once in a while. Book fair attendance can be a lot of fun too, though the
      overheads can get to be too much - I've had to give up on CODEX having
      figured out that it costs me about £2500 ($4000) as well as two weeks away
      from the printshop - I'd not expect to sell enough at my prices to cover
      that. Too much of that is geography and the hard luck of age, but the
      economics is real too.

      Mostly the Book Fairs are about the only chance I get to meet fellow-makers
      - though there's never enough time to talk much. Could a List/Yahoo/Facebook
      fill anything in? No, not really for me - a conversation is a face to face
      experience, not something carried out by typing. Shop visits would be
      better, and anyone's welcome - spare bed in the loft!

      Graham Moss
      Incline Press
      36 Bow Street
      Oldham OL1 1SJ England

    • Silber MaiKätzchen
      To tell the truth, I really enjoy the planning, prepress, and bindery of complex jobs more than the presswork. Right now I have a case bound, (Smythe Sewen,)
      Message 51 of 51 , Feb 12, 2012
        To tell the truth, I really enjoy the planning, prepress,
        and bindery of complex jobs more than the presswork.
        Right now I have a case bound, (Smythe Sewen,)
        project in house that includes eleven gatfold illustrations,
        one six pages long. After a lot of careful planning
        I am looking for fun on the folder.
        Dum loquimur, fugerit invida Aetas:
        Carpe diem!
        quam minimum credula postero!

        Odes Book I

        From: Austin Jones <austin@...>
        To: PPLetterpress@yahoogroups.com
        Sent: Sun, February 12, 2012 4:39:39 AM
        Subject: Re: [PPLetterpress] Re: Letterpress

        With regard to communities - Lets add a couple more distinctions. There are great technicians and there are great designers. I once had an art teacher who was a great technician on the litho stone. she could print from a stone with a technique like no other, but couldn't create a design if her life depended on it. I know others who can design some very interesting layouts, but their ability to execute left lots to be desired. I also know a printer who once told me he loved to get the first two or three prints off the press then it was all work and boring from that point on.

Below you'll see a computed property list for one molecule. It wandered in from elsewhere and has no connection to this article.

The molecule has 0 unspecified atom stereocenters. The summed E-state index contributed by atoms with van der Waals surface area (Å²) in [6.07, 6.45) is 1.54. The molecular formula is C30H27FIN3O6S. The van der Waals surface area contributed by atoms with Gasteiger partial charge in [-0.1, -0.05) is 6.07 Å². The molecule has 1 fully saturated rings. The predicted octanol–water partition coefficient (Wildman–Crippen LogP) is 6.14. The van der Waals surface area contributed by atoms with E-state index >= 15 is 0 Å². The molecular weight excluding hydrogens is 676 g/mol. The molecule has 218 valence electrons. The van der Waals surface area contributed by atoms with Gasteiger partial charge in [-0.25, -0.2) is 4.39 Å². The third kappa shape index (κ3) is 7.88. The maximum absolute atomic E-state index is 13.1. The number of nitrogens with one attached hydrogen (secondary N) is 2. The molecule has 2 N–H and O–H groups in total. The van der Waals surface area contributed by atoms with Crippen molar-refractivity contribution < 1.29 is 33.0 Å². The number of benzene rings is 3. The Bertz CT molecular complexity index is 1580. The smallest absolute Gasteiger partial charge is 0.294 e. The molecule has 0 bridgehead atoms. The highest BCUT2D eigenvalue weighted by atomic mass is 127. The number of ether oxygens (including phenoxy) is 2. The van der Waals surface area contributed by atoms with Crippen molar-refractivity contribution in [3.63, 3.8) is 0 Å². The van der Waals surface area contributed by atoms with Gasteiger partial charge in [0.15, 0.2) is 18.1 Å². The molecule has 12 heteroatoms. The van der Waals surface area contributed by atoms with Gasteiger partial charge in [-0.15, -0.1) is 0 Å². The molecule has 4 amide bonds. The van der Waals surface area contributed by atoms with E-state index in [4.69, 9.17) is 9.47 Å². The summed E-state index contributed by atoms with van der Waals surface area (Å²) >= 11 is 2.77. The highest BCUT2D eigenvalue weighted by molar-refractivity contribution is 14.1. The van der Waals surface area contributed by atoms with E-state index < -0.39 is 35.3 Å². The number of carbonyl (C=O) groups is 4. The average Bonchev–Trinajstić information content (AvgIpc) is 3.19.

So, it is all in the details. I recall from a workshop I attended several years ago on the jurying process. The issues raised were design, function, and execution. Every piece can be looked at with these elements in mind. How well is the piece designed; How well does it do its job; and how well was the design executed.
        While we may choose to see a work as a whole, I think it is more fair and complete to look at the various elements.  This way we are likely to see the work for its true value.
        Just one more thought on how we can choose to see a printed item.

        Austin Jones
        ----- Original Message -----
        Sent: Saturday, February 11, 2012 6:50 AM
        Subject: Re: [PPLetterpress] Re: Letterpress


        Aye, and there’s two communities, the makers and the buyers. To a large extent the makers can take care of themselves so far as process goes – that is if they have enough wit to find and open a few books, and maybe visit a few existing makers. It’s the buyers I think we need to be more concerned about, thus the value of the bibliophile clubs, the FPBA, the book Fairs, the newspaper/magazine/journal articles, and of course our own well printed ephemera. Personally I still think there would be a great value in forming, very specifically,  a society of letterpress book makers, whose members would be committed to making good publicity for the process, to explain it to potential new buyers, but I think I’m in a minority of one, at least as far as any response indicates. The FPBA has gone in a quite different direction, and as good as it is, it’s too inward looking for any growth in educated patrons of the book makers. So it’s head down and into the wind.

        Hey ho!

        Graham Moss
        Incline Press
        36 Bow Street
        Oldham OL1 1SJ  England



        I'd agree with this, isn't "push back against ignorance" what education is all about? or should be? This forum (and others like it) wouldn't exist if we all just quietly ignored the community.